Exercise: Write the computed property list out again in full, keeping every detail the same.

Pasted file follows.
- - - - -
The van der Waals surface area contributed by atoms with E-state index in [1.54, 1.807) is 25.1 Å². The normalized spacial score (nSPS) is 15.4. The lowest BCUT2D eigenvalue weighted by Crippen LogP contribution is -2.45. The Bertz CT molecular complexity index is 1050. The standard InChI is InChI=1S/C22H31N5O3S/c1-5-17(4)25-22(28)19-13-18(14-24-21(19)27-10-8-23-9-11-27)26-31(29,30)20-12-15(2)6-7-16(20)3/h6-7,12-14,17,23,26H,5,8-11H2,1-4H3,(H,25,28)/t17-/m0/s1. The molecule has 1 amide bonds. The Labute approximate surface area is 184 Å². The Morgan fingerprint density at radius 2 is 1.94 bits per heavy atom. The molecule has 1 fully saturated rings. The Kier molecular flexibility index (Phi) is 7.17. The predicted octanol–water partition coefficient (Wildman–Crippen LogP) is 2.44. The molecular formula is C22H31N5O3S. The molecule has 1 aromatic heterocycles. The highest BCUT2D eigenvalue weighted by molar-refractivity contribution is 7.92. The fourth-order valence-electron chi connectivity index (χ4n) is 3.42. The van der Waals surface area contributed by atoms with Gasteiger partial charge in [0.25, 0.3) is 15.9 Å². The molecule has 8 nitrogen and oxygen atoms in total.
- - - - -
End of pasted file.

The van der Waals surface area contributed by atoms with E-state index in [1.54, 1.807) is 25.1 Å². The normalized spacial score (nSPS) is 15.4. The lowest BCUT2D eigenvalue weighted by Crippen LogP contribution is -2.45. The Bertz CT molecular complexity index is 1050. The standard InChI is InChI=1S/C22H31N5O3S/c1-5-17(4)25-22(28)19-13-18(14-24-21(19)27-10-8-23-9-11-27)26-31(29,30)20-12-15(2)6-7-16(20)3/h6-7,12-14,17,23,26H,5,8-11H2,1-4H3,(H,25,28)/t17-/m0/s1. The molecule has 1 amide bonds. The Labute approximate surface area is 184 Å². The Morgan fingerprint density at radius 2 is 1.94 bits per heavy atom. The molecule has 1 fully saturated rings. The Kier molecular flexibility index (Phi) is 7.17. The predicted octanol–water partition coefficient (Wildman–Crippen LogP) is 2.44. The molecular formula is C22H31N5O3S. The molecule has 1 aromatic heterocycles. The highest BCUT2D eigenvalue weighted by molar-refractivity contribution is 7.92. The fourth-order valence-electron chi connectivity index (χ4n) is 3.42. The van der Waals surface area contributed by atoms with Gasteiger partial charge in [0.25, 0.3) is 15.9 Å². The molecule has 8 nitrogen and oxygen atoms in total.